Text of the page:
Open/Close Mobile Menu Open/Close Mobile Menu


Latest News

More from Latest News

Pricing News

  • Spodumene rise increase as lithium compound values are scrutinised in China

    Friday, 05 February 2016

    Tianqi’s decision to raise concentrate prices supports view of higher demand in Asia, but sharp increases reported for lithium hydroxide and carbonate values may not be reflective of the wider market.

  • Black market graphite trading increases in China

    Friday, 05 February 2016

    Illegal trading of graphite is on the rise, with some producers looking to dodge taxes in order to offer lower prices that they hope will stimulate sales – a trend that is preventing legal producers from taking advantage of the seasonal slowdown in production by leveraging price increases.

  • Price Briefing 29 January – 4 February

    Friday, 05 February 2016

    Antimony ingot prices improve slightly but fluorspar and graphite values fall; TiO2 market expected to remain weak.

  • Phosphate prices likely to fall further before recovering, says PhosAgro

    Thursday, 04 February 2016

    The company this week reported an increase in 2015 sales and production, despite weakening fertiliser prices. Selling values for potash, phosphate and nitrogen are expected to decline further, however the company’s chief officer, Andrei Guryev anticipates a rebound towards the end of the year.

More from Pricing News


  • Magnesite and magnesia in Turkey

    Monday, 25 January 2016

    Turkey is a magnesite-rich country and has a long history of mining the mineral, both for export and increasingly for its own internal refractories and speciality materials sectors. Aykut Karaca, IM Correspondent, gives an overview of Turkey’s geological background and profiles some of the country’s main magnesite and magnesia producers.

  • Magnesia: Year in Review 2015

    Thursday, 17 December 2015

    A roundup of the year's main events in the global magnesia industry.

  • Which materials are “critical” and which are “strategic”?

    Monday, 30 November 2015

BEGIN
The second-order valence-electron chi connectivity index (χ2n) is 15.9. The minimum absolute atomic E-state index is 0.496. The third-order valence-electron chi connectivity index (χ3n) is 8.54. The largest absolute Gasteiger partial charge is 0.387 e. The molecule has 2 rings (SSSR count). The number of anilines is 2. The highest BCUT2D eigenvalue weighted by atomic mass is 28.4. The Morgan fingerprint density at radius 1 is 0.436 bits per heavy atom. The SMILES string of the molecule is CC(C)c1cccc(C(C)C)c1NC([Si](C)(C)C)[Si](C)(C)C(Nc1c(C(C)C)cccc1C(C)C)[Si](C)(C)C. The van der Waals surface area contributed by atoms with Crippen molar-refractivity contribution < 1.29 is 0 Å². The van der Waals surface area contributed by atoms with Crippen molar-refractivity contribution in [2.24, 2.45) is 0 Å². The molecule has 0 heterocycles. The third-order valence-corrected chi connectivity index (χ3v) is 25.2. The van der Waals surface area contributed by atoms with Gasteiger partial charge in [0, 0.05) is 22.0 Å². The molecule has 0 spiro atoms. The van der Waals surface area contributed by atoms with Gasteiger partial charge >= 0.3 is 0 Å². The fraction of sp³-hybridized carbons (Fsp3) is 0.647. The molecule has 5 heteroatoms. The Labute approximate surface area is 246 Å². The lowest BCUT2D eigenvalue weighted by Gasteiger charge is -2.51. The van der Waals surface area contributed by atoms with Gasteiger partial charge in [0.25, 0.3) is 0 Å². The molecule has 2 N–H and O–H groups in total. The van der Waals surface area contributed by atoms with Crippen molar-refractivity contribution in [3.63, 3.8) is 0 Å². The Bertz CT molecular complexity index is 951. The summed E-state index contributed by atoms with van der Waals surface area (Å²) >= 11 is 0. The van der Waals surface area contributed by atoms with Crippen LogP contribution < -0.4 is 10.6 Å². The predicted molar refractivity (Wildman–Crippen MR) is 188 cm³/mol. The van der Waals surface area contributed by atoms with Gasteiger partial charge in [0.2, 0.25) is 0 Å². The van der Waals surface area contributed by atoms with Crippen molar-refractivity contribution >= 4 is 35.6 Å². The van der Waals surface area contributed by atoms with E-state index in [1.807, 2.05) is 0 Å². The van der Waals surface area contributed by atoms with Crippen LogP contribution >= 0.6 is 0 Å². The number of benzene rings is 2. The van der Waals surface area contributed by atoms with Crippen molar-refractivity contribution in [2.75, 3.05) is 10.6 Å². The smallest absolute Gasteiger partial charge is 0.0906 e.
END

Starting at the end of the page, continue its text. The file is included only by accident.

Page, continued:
The terms “critical” and “strategic” used to describe the importance of various minerals and metals to different countries and organisations are often applied without definition or context. George J Simandl, Carlee Akam and Suzanne Paradis outline the case for appropriate use of these terms to avoid misunderstandings and misrepresentations.

  • Mining in Turkey – now and then

    Saturday, 26 September 2015

    Turkey’s mineral diversity is well known and the country is home to some of the world’s leading producers of borates, soda ash and magnesite. However, political uncertainty and recent instability in Turkey’s mining legislation has hindered its development as a mining nation, Aykut Karaca, IM Correspondent, explains.

More from Features

Market Brief

Magnesia is the term for magnesium oxide (formula: MgO). Magnesia is produced by mining and processing mainly the hard rock mineral, magnesite, which occurs in two main forms: cryptocrystalline and crystalline.


Rarely, magnesia may be produced from other hard rock minerals such as dolomite, brucite, huntite, and serpentinite.


Another commercially important source of magnesia is from chemical processing of seawater and magnesia-rich brines, which produces what is sometimes referred to as synthetic magnesia.


Grades produced include:

·         Crude magnesite

·         Caustic calcined magnesia (CCM)

·         Dead burned magnesia (DBM)

·         Fused magnesia (FM)

·         Magnesium compounds derived from CCM, eg. magnesium hydroxide, magnesium sulphate.


The source of the magnesia determines critical chemical and physical characteristics of the derived magnesia, such as MgO purity (ranges low to high, 85%-99% MgO), ratio of CaO:SiO2, bulk density, and magnesia crystal size.



The world’s total resource of magnesite, the main source of magnesia, is about 13bn tonnes. Six countries host 92% of this, in descending order: China (26%), North Korea (23%), Russia (21%), Slovakia (10%), Australia (7%), and Brazil (5%).


World magnesia production (derived from the magnesite) is about 8.5m. tpa, and is dominated by China (49%). Other leading producers include Austria, Brazil, Greece, Russia, Slovakia, Spain, and Turkey.


World synthetic  magnesia production (derived from seawater, brines) is about 925,000 tpa, from Brazil, Japan, Mexico, the Netherlands, Norway, Republic of Ireland, Russia, South Korea, and the USA.


Leading magnesia producers include:

Grecian Magnesite – Greece

Houying Group – China

Kumas-Kuthaya Magnesite Works Corp. – Turkey

Magnesita Refratarios – Brazil

Magnezit Group – Russia

Martin Marietta Magnesia Specialties – USA

Nedmag Industries Mining & Manufacturing – Netherlands

Queensland Magnesia – Australia

SMZ Jelsava – Slovakia

Ube Material Industries – Japan



Each end use requires different specifications of the preferred magnesia form, so there are many different grades of magnesia on the market. Certain magnesite deposits are better suited to produce certain magnesia grades than others.


Crude magnesite: agriculture, glass and ceramics.


CCM: agriculture; environment; cement; abrasive binder; pulp and paper; fillers; feedstock for DBM, FM, and magnesium compound production.


DBM: refractories.


FM: refractories; steel coatings; ceramics.